America loved him for his street-smart tough-guy mannerisms and his Academy Award-winning portrayal of George M. Cohan in Yankee Doodle Dandy. But actor James Cagney loved the outdoors and country life, leaving his birthplace of Manhattan for a farm in upstate New York, where he raised horses. Cagney also apparently loved clam chowder. In 1958, he went on the record with this recipe for his version of the soup. In it, he specified that a generous three-dozen raw clams be boiled after shucking. During our testing, this yielded a tasty broth, but some rather chewy clams. We’ve adapted/augmented the recipe to include more clam juice, and to hold off on cooking the clams ’til the very end for a more-tender result. The result is a deliciously flavorful brothy chowder, seasoned with herbs, onion and bacon.
• 3 dozen raw, Littleneck clams
• 1 1/2 cups water
• 1/2 tsp salt
• Tiny red potatoes, cut in half or sliced to make 1 cup
• 1/4 lb. salt pork, or, bacon, diced
• 2 medium onions, chopped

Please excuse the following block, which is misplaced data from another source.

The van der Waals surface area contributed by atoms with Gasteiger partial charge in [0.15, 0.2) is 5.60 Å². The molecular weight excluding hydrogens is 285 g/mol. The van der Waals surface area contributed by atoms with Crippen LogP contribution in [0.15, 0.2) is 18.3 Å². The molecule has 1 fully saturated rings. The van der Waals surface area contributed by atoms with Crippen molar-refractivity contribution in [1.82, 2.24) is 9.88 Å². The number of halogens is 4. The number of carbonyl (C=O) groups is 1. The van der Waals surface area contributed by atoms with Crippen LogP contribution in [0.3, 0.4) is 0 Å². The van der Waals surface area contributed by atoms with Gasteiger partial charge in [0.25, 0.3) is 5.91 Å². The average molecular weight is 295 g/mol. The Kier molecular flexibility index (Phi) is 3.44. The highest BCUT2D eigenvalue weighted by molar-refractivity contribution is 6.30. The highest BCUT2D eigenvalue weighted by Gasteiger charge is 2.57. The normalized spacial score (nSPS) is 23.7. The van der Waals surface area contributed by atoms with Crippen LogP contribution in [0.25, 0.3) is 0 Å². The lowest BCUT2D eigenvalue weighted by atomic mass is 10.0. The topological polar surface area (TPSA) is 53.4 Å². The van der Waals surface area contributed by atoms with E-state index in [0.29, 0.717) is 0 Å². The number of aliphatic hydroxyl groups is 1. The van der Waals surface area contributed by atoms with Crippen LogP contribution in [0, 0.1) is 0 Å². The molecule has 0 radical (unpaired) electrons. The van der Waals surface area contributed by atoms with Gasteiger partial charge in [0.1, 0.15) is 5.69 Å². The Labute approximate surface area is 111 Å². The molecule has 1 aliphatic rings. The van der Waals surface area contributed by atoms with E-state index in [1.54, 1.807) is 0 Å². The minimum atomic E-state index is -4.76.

• 2 small bottles (8 oz. each) clam juice
• 1/2 tsp salt
• 1/2 tsp freshly ground pepper
• 1/4 tsp dried savory
• 1 sprig of fresh thyme, leaves only
• 3 cups whole milk
• 2 sprigs snipped parsley, plus more for garnish
• 1 Tbsp butter, for garnish
SHUCK CLAMS: Fill your sink with ice water. Heat another 6 cups water to boiling in a large pot. Immerse clams in boiling water for a scant 20 seconds. Using a slotted spoon, immediately scoop clams out of the hot water and into to the ice-water bath.
The clams will have opened a bit. Insert a knife into each clam to open the shell. Scrape the clam out of the shell, discarding any impurities. Gather clam meat in a bowl. Set aside. Discard shells.
In a heavy-bottomed soup pot, heat 1 1/2 cups water to boiling. Add potato pieces, reduce heat and simmer until you can pierce the potatoes with a fork. Turn heat off. Leave potatoes and water in pot.
In a medium sized heavy skillet over medium heat, sauté the diced bacon. Remove the bacon, leaving the rendered fat in the pan. Transfer the bacon to the pot of potatoes and water.
Over low heat, cook the diced onion in the fat left in the skillet until onions are soft, but not browned. Transfer the onion to the bacon and potatoes pot. Add herbs, salt, pepper, and clam juice. Heat soup to boiling; immediately reduce heat to a slow simmer. Add milk. Add reserved clams. Simmer for five or six minutes until all are heated through. Adjust seasoning. Garnish with a bit more parsley and a smidgeon of butter. Serve soup with crusty bread and butter.